Rabies vaccination demonstration projects in Tanzania

Study in Tanzania
Sampling for foot and mouth disease as part of the Serengeti Health Programme

Risk surveillance for bTB in the UK
Developing revised surveillance models for bovine tuberculosis in the UK 

World leading veterinary research

Glasgow has a long-held and outstanding international reputation in veterinary research, which continues to this day. Glasgow was ranked top amongst the UK veterinary schools for research quality, and 3rd of 29 submissions across the UK in the Research Excellence Framework 2014.

Our strengths

A key strength of our work at the University of Glasgow is our ability to run successful interdisciplinary and integrative research. With the formation of the College in 2010, research in veterinary biosciences has been developed primarily within the Institute of Biodiversity, Animal Health and Comparative Medicine (BAHCM), complemented by collaborative research teams in the Institute of Infection, Inflammation & Immunity (IIIs), incorporating the University of Glasgow-MRC Centre for Virus Research, the largest grouping of human and veterinary virologists in the UK. Our cross-College research centre, the award-winning Boyd Orr Centre for Population and Ecosystem Health, also undertakes basic and translational research that has significant impact on key national and global veterinary health agenda.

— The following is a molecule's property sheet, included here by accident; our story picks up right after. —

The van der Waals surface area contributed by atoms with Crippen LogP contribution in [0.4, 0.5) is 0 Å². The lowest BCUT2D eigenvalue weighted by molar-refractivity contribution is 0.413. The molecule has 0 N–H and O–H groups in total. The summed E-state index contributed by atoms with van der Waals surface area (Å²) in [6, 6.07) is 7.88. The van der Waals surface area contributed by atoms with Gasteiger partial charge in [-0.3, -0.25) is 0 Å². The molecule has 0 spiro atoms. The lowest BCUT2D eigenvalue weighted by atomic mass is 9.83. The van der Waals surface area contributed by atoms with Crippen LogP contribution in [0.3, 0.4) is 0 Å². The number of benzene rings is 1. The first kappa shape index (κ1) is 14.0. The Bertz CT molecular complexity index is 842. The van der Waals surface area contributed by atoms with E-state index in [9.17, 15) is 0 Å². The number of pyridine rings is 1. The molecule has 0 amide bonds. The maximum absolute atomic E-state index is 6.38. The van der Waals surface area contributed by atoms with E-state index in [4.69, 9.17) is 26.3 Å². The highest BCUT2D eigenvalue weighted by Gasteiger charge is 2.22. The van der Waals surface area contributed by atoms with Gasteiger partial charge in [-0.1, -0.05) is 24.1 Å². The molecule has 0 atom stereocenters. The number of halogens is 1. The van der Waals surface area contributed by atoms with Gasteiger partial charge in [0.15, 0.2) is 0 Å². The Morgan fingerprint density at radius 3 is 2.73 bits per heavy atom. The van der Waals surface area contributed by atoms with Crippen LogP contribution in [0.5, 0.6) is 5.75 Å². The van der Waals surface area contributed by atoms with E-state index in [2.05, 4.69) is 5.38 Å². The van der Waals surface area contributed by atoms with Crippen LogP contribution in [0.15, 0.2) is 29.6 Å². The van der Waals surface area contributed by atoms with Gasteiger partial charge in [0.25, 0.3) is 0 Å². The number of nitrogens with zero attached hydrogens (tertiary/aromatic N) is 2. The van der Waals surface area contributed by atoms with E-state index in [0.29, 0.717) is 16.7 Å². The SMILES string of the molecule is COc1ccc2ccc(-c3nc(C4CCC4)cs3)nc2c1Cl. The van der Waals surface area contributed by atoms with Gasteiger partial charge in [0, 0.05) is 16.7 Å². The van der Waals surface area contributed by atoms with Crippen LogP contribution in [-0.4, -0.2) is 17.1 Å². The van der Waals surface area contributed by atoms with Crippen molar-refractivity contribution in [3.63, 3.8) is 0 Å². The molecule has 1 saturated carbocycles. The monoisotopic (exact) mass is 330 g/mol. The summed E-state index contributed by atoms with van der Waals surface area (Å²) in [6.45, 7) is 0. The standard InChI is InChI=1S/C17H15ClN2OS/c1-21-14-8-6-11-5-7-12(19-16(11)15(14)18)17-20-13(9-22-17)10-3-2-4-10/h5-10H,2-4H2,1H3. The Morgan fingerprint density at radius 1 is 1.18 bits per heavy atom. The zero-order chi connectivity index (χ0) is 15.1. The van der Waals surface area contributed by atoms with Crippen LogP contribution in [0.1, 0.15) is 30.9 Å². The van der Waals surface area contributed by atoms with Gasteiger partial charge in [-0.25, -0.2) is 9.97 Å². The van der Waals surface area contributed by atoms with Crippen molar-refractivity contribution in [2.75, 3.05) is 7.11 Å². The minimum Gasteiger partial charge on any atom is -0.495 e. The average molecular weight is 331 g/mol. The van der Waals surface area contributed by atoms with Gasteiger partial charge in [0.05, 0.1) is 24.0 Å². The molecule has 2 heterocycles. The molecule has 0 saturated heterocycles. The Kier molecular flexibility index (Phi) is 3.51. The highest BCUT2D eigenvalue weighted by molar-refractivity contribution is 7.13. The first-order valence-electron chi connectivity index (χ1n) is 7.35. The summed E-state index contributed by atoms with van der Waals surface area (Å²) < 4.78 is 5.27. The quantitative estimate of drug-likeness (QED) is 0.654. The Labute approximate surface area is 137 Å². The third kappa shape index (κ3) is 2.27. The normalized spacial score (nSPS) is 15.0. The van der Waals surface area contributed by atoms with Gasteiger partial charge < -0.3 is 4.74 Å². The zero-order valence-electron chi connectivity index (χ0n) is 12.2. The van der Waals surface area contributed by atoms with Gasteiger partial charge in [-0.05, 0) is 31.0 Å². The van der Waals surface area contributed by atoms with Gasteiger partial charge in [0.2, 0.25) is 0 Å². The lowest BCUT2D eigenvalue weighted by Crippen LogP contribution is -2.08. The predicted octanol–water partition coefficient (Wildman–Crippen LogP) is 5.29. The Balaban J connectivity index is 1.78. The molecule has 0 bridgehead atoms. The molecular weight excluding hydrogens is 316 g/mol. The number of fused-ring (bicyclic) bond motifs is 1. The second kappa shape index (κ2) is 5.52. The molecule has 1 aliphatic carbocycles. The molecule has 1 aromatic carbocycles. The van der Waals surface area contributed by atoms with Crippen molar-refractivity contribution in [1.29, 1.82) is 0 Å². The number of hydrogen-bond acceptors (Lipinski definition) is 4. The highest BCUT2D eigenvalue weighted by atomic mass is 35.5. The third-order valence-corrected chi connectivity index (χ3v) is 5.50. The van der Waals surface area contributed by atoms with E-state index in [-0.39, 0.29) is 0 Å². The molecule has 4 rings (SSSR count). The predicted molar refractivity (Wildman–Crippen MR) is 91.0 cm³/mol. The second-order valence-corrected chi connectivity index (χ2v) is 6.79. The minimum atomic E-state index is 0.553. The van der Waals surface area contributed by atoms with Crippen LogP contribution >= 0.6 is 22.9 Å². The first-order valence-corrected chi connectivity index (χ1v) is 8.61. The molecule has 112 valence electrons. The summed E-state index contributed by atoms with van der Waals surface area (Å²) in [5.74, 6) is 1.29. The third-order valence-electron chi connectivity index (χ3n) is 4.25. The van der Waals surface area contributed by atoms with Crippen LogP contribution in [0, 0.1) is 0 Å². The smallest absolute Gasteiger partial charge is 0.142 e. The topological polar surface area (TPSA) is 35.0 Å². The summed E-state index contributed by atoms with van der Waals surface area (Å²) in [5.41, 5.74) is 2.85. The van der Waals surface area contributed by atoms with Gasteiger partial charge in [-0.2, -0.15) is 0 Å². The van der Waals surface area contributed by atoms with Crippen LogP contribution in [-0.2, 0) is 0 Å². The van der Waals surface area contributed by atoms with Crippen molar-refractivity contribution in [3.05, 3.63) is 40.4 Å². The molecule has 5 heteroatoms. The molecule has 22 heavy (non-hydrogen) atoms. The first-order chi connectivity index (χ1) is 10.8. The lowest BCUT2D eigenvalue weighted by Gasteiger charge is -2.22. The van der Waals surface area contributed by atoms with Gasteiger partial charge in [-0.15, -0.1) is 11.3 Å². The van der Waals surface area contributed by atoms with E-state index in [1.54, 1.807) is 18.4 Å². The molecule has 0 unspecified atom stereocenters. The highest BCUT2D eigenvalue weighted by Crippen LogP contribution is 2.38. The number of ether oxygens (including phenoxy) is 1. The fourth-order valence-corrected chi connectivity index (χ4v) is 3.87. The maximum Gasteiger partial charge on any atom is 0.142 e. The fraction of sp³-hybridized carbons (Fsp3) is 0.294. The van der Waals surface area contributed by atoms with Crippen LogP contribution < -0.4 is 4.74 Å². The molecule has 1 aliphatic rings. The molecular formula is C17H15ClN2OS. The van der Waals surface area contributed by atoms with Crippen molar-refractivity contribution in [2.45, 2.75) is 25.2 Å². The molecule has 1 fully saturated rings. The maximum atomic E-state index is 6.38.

Staff in the School of Veterinary Medicine lead portfolios of clinical veterinary research within the School's small animal and large animal (equine and production animal) practices, which complements our veterinary bioscience research and feeds into the world class teaching provided by the School.

Our partners

Beyond the University we have both enduring and newly formed partnerships with key organisations that invest in veterinary research and global health. These include the Moredun Research Institute and the Pirbright Institute in the UK, and partners in the Nelson Mandela African Institute of Science & Technology, Tanzanian Wildlife Research Institute and Ifakara Health Institute in Tanzania. With our African partners we also collaborate with the Paul G. Allen School for Global Animal Health, based at Washington State University.

Our veterinary biosciences research draws funding from a wide range of sources, including research councils (e.g. Wellcome Trust, BBSRC), government (e.g. DEFRA, Scottish Government, European Union) and industry (e.g. Merial, Zoetis), with an income between 2008 - 2013 of over £35m.

This places us amongst the world leaders in global animal health, and the study of the relationships between animal and human health, from the molecular study of infection and immunity through to ecosystems and populations.